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I am going through this document to read up a bit about functional calculus. I have a question on the proof for the variation of the nonlocal functional, given on page 6. The nonlocal functional is defined as $$F_w[f] = \int _{a}^b dx_1 \int _{a}^b dx_2 w(x_1, x_2) f(x_1) f(x_2)$$ And the author states that $$ \frac{\delta F_w}{\delta f(x_1)} = \int dx_2 f(x_2)[w(x,x_2)+w(x_2,x)]$$

I do not quite understand how this was achieved. The following is my proof for it:

$$F_w[f+\epsilon \eta] - F_w [f] = \delta F_w = \int dx_1 \int dx_2 w(x_1, x_2)[\epsilon f(x_1) \eta (x_2) + \epsilon f(x_2) \eta (x_1) + \epsilon ^2 \eta (x_1) \eta (x_2)$$ In this document, the functional derivative of $F_w$ has been defined as $$ \frac{dF_w [f+\epsilon \eta]}{d\epsilon} \Big| _{\epsilon = 0} = \int dx_1 \frac{\delta F_w}{\delta f(x_1)} \eta (x_1) $$

Doing some manipulations and ordering terms...

$$ \frac{dF_w [f+\epsilon \eta]}{d\epsilon} \Big| _{\epsilon = 0} = \int dx_1 \eta (x_1) \left[ \int dx_2 w(x_1, x_2) f (x_2) \right]+ \int dx_1 \eta (x_1) \left[\int dx_2 w(x_1, x_2) \frac{\eta (x_2)}{\eta (x_1)} f(x_1)\right] $$

Everything inside the big square brackets "[]" should feature in $\frac{\delta F_w}{\delta f(x_1)}$. However, I don't understand how I can reasonable scratch out the pesky $\eta(x_2)/\eta (x_1)$ term.

Is my reasoning valid? Am I messing up the computation somewhere? Any advice you have is appreciated!

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You didn't compute correctly the derivative with respect to $\varepsilon$; indeed, we have : $$ \begin{array}{rcl} \displaystyle\left.\frac{\mathrm{d}}{\mathrm{d}\varepsilon}\right|_{\varepsilon=0}F_w[f+\varepsilon\eta] &=& \displaystyle \lim_{\varepsilon\rightarrow0}\frac{F_w[f+\varepsilon\eta]-F_w[f]}{\varepsilon} \\ &=& \displaystyle \lim_{\varepsilon\rightarrow0} \int\mathrm{d}x_1\int\mathrm{d}x_2\, w(x_1,x_2)\left(f(x_1)\eta(x_2) + f(x_2)\eta(x_1) + \varepsilon\eta(x_1)\eta(x_2)\right) \\ &=& \displaystyle \int\mathrm{d}x_1\int\mathrm{d}x_2\, w(x_1,x_2)\left(f(x_1)\eta(x_2)+f(x_2)\eta(x_1)\right) \\ &=& \displaystyle \int\mathrm{d}x_1\, \eta(x_1)\left(\int\mathrm{d}x_2\, w(x_1,x_2)f(x_2)\right) \;+\\&& \displaystyle \int\mathrm{d}x_2\, \eta(x_2)\left(\int\mathrm{d}x_1\, w(x_1,x_2)f(x_1)\right) \\ &=& \displaystyle \int\mathrm{d}x_1\, \eta(x_1)\left(\int\mathrm{d}x_2\, (w(x_1,x_2)+w(x_2,x_1))f(x_2)\right) \end{array} $$ by exchanging the variable names in the second integral, i.e. $x_1 \leftrightarrow x_2$, hence $$ \frac{\delta F_w[f]}{\delta f(x_1)} = \int\mathrm{d}x_2\, (w(x_1,x_2)+w(x_2,x_1))f(x_2) $$ by comparison with $\displaystyle \left.\frac{\mathrm{d}}{\mathrm{d}\varepsilon}\right|_{\varepsilon=0}F_w[f+\varepsilon\eta] = \int\mathrm{d}x_1\,\eta(x_1)\, \frac{\delta F_w[f]}{\delta f(x_1)}$.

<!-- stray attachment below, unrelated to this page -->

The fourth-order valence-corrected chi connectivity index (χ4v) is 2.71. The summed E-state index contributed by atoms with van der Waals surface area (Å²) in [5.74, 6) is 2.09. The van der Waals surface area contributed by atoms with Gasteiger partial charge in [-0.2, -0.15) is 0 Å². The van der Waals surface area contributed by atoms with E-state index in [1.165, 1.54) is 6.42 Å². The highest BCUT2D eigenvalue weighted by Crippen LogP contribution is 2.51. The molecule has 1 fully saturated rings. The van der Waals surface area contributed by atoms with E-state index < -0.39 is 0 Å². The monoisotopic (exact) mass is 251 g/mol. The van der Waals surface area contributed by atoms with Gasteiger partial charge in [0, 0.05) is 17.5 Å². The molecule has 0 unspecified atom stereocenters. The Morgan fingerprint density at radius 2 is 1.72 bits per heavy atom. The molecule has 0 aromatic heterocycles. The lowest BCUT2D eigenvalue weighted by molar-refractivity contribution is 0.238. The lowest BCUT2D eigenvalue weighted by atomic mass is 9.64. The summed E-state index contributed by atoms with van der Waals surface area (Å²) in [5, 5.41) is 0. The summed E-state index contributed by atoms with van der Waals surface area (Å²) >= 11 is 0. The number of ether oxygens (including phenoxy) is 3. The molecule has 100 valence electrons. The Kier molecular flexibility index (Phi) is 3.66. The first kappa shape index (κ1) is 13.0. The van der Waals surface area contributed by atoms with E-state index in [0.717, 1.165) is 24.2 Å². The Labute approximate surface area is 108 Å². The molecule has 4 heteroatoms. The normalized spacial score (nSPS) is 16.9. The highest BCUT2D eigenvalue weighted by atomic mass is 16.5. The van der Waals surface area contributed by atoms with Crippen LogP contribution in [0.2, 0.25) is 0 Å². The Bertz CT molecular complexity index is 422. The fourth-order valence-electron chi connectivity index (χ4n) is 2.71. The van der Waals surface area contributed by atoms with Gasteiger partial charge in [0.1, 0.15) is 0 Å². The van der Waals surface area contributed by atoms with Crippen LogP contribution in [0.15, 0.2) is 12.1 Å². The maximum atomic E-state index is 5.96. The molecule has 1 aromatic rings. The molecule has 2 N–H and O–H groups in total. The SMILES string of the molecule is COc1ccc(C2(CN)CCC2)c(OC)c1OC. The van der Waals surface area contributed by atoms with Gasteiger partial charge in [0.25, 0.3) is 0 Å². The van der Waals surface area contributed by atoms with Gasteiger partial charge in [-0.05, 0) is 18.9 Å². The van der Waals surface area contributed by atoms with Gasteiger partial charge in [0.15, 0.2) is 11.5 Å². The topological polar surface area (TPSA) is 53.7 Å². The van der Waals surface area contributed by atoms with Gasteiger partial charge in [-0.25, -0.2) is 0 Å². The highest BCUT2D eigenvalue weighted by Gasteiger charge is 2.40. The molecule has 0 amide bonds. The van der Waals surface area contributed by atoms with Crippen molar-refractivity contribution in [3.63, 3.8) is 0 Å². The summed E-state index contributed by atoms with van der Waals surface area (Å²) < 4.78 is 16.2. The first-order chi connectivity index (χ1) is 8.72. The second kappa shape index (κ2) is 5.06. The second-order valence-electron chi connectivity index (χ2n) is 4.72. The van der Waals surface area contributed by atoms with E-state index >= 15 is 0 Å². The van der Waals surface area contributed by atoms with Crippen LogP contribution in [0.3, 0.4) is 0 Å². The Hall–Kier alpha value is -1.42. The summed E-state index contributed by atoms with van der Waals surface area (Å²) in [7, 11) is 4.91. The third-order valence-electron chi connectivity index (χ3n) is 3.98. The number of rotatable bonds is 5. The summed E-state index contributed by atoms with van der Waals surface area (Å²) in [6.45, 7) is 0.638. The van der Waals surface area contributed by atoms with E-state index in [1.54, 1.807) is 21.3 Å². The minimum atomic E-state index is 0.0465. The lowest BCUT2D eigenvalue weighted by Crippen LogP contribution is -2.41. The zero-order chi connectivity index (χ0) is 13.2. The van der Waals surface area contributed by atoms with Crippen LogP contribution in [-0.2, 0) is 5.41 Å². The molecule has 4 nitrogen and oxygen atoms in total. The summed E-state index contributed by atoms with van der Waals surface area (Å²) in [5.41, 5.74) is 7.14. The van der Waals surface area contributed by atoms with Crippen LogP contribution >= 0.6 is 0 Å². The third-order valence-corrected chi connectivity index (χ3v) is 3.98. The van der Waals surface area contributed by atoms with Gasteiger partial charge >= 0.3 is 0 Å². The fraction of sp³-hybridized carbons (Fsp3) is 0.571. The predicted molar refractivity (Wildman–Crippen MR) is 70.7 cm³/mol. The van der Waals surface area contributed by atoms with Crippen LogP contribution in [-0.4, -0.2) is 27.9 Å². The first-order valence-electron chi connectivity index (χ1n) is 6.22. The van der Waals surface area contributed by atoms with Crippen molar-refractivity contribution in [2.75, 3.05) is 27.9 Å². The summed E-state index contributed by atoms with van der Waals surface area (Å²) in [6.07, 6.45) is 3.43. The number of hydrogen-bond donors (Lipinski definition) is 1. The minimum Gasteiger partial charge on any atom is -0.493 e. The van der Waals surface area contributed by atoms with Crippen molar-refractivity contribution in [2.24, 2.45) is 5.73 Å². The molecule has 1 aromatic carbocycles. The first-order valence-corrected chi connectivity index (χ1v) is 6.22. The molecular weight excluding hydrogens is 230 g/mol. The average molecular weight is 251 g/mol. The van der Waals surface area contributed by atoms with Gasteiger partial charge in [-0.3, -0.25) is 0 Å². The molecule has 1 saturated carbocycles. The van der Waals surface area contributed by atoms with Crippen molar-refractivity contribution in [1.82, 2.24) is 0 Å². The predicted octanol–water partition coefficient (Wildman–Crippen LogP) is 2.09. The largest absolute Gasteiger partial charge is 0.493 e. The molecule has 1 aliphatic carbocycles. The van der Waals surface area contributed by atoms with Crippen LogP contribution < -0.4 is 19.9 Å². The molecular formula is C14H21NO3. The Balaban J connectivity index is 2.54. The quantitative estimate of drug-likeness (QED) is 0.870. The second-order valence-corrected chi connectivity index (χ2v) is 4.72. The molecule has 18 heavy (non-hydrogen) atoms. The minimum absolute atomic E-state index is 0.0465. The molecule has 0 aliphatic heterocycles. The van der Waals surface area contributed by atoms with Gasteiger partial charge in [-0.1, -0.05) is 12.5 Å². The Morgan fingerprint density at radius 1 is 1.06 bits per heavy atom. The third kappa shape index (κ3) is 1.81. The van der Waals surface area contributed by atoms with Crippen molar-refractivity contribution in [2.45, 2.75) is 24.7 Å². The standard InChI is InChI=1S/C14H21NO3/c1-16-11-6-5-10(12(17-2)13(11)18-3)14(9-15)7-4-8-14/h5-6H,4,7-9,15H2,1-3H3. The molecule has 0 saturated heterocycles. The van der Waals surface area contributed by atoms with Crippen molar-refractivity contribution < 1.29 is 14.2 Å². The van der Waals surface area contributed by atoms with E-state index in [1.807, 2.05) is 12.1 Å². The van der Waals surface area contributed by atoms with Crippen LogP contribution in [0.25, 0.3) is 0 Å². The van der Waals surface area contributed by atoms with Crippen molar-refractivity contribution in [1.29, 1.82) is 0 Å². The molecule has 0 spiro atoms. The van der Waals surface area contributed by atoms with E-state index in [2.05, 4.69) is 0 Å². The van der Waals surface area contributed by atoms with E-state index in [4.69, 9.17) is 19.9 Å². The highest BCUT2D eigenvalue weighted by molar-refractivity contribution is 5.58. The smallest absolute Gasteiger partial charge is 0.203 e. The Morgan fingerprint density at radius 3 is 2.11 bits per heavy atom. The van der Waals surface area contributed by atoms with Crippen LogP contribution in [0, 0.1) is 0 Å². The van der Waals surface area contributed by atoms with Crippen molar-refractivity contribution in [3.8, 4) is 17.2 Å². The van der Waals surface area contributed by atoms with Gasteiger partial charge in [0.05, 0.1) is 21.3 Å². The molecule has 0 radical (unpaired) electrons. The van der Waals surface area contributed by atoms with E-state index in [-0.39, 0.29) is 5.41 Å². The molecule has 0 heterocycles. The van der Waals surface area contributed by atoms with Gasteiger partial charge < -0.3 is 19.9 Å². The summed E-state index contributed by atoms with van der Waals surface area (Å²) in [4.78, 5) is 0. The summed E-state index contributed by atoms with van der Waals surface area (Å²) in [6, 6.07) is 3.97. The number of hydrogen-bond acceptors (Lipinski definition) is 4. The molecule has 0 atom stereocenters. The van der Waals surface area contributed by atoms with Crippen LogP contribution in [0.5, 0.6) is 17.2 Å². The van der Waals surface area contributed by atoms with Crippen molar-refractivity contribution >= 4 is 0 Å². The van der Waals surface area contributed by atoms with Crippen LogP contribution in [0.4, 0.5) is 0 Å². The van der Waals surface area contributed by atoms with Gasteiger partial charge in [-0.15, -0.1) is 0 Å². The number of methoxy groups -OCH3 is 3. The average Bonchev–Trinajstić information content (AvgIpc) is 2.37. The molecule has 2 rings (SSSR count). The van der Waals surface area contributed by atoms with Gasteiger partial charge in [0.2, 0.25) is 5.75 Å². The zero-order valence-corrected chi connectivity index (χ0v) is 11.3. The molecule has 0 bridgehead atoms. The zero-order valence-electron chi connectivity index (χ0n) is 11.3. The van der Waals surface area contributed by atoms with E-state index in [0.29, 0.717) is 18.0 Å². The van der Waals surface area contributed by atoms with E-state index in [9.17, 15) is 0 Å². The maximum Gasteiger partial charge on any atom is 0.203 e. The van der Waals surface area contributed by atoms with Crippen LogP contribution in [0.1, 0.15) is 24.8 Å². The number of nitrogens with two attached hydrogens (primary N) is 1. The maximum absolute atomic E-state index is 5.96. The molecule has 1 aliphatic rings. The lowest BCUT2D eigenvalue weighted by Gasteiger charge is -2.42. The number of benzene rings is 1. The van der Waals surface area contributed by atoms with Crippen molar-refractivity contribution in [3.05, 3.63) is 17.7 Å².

Addendum. I see that your document talks about applications of variational calculus in physics. Note that this way of computing functional derivatives mainly serves as a definition (to please mathematicians =P). In practice, the function $\eta(x)$ is replaced by the "functional infinitesimal" $\delta f(x)$, such that $\frac{\delta f(x')}{\delta f(x)} = \delta(x'-x)$, where $\delta$ is the Dirac delta function, which permits to write the functional derivative as follows : $$ \frac{\delta F[y(x')]}{\delta y(x)} = \delta(x'-x)\sum_{n=0}^\infty (-1)^n\frac{\mathrm{d}^n}{\mathrm{d}x^n} \frac{\partial^nF}{\partial y^{(n)}}, $$ which corresponds to the well-known Euler-Lagrange operator $\frac{\partial}{\partial y} - \frac{\mathrm{d}}{\mathrm{d}x}\frac{\partial}{\partial y'}$ when only first derivatives appear in $F$. See this answer of mine for more details.

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  • $\begingroup$ This is great, thank you @Abezhiko! yes, the quick symmetric switch of variables makes sense $\endgroup$
    – megamence
    Commented Jan 22, 2023 at 15:58

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